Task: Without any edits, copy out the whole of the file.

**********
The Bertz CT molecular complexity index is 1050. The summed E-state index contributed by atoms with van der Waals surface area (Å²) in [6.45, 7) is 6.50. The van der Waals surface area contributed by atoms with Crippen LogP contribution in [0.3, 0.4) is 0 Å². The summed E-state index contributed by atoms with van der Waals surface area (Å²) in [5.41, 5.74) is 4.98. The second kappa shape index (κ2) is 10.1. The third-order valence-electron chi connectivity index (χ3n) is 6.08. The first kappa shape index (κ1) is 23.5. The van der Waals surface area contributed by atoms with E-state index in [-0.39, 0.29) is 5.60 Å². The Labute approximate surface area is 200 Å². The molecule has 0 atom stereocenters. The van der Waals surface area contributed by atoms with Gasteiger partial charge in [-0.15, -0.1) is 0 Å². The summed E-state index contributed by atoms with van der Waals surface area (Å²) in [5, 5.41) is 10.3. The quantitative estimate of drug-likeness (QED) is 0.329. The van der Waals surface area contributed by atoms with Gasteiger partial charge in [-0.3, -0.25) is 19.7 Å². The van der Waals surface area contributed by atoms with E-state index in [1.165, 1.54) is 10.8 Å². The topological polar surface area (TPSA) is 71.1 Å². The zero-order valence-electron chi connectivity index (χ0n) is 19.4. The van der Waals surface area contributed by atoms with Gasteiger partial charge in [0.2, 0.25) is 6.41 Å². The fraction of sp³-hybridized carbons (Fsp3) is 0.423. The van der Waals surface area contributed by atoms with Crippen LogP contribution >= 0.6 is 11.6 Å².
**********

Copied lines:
The Bertz CT molecular complexity index is 1050. The summed E-state index contributed by atoms with van der Waals surface area (Å²) in [6.45, 7) is 6.50. The van der Waals surface area contributed by atoms with Crippen LogP contribution in [0.3, 0.4) is 0 Å². The summed E-state index contributed by atoms with van der Waals surface area (Å²) in [5.41, 5.74) is 4.98. The second kappa shape index (κ2) is 10.1. The third-order valence-electron chi connectivity index (χ3n) is 6.08. The first kappa shape index (κ1) is 23.5. The van der Waals surface area contributed by atoms with E-state index in [-0.39, 0.29) is 5.60 Å². The Labute approximate surface area is 200 Å². The molecule has 0 atom stereocenters. The van der Waals surface area contributed by atoms with Gasteiger partial charge in [-0.15, -0.1) is 0 Å². The summed E-state index contributed by atoms with van der Waals surface area (Å²) in [5, 5.41) is 10.3. The quantitative estimate of drug-likeness (QED) is 0.329. The van der Waals surface area contributed by atoms with Gasteiger partial charge in [-0.3, -0.25) is 19.7 Å². The van der Waals surface area contributed by atoms with E-state index in [1.165, 1.54) is 10.8 Å². The topological polar surface area (TPSA) is 71.1 Å². The zero-order valence-electron chi connectivity index (χ0n) is 19.4. The van der Waals surface area contributed by atoms with Gasteiger partial charge in [0.2, 0.25) is 6.41 Å². The fraction of sp³-hybridized carbons (Fsp3) is 0.423. The van der Waals surface area contributed by atoms with Crippen LogP contribution >= 0.6 is 11.6 Å².